Helder A.R. Gomes, et al, Evaluation of different secretomes produced by Clonostachys byssicola as tools to holocellulose breakdown. Volume 148 March 2020, 104880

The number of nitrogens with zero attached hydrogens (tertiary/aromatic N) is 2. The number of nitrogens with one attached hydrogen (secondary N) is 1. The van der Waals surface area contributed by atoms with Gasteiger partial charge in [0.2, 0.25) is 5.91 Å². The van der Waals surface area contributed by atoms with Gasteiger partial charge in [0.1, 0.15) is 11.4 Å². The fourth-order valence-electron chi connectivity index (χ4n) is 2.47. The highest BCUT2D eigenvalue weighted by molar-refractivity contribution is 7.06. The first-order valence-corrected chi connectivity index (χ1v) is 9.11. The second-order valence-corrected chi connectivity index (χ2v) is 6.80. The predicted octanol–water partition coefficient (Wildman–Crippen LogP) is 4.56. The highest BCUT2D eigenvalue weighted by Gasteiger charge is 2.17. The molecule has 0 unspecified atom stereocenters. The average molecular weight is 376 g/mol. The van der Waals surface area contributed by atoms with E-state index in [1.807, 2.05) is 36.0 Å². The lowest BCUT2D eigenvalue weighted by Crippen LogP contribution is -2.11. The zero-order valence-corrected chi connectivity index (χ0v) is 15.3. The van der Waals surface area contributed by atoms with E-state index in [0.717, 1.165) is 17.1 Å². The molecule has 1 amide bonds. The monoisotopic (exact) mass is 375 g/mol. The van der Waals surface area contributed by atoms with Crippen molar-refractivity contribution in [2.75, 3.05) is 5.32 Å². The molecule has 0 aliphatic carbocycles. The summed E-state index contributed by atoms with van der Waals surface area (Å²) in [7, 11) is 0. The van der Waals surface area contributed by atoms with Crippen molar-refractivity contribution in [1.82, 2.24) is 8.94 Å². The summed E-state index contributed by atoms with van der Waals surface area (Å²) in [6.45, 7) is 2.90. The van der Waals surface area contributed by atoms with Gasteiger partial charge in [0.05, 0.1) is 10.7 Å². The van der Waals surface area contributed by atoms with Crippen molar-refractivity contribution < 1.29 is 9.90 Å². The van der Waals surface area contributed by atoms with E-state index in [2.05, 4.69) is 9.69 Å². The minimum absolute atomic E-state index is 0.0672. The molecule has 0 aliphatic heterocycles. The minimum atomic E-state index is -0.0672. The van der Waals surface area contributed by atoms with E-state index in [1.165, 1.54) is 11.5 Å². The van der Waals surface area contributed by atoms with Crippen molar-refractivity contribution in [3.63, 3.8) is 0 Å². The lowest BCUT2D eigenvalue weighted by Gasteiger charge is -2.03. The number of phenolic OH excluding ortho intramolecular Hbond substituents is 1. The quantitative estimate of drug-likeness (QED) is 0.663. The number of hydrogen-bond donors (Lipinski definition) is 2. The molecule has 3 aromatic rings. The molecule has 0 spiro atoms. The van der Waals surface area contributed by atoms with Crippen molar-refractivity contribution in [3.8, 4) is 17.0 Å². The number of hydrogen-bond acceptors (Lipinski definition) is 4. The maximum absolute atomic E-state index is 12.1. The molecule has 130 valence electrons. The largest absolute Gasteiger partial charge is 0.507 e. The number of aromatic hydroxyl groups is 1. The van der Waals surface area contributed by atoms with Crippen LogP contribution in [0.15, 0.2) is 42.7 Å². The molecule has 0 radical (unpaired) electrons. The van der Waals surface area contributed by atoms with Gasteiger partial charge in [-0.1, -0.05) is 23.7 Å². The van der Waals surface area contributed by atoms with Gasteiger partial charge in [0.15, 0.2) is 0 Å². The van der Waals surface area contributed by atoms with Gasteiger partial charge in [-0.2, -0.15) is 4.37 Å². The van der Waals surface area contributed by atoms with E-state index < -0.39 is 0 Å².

Clonostachys byssicola is a filamentous fungus with biotechnological potential for holocellulases production. The present work describes a qualitative and quantitative proteome analysis of C. byssicola secretome cultivated in media supplemented with commercial (Avicel, carboxymethylcellulose or oat spelt xylan) or agricultural (corn cob, soybean hulls, banana stem or sugarcane bagasse) carbon sources. Proteomic data revealed that the fungus produces a common core of lignocellulolytic enzymes when cultivated in different carbon sources. Most of the Carbohydrate-Active Enzymes (CAZymes) identified in the secretomes belong to the families AA9, GH 5, 6, 7, 10 and 43, CE 1, 10 and 12, and PL 1 and 3. Secretomes with the highest specific activity, obtained in corncob, banana stem and sugarcane bagasse, were applied for saccharification of partially delignified corn cob or sugarcane bagasse, and promoted extensive hemicellulose solubilization, with the release of mainly xylobiose. Additionally, the secretomes displayed remarkable differences in the abundance of identified proteins. Considered together, both qualitative and quantitative proteomic characterization presented in this study suggest that C. byssicola produces a similar core of carbohydrases, apparently suitable for the action over a wide range of different lignocellulosic substrates. These findings demonstrate the potential of C. byssicola as a novel source of holocellulases.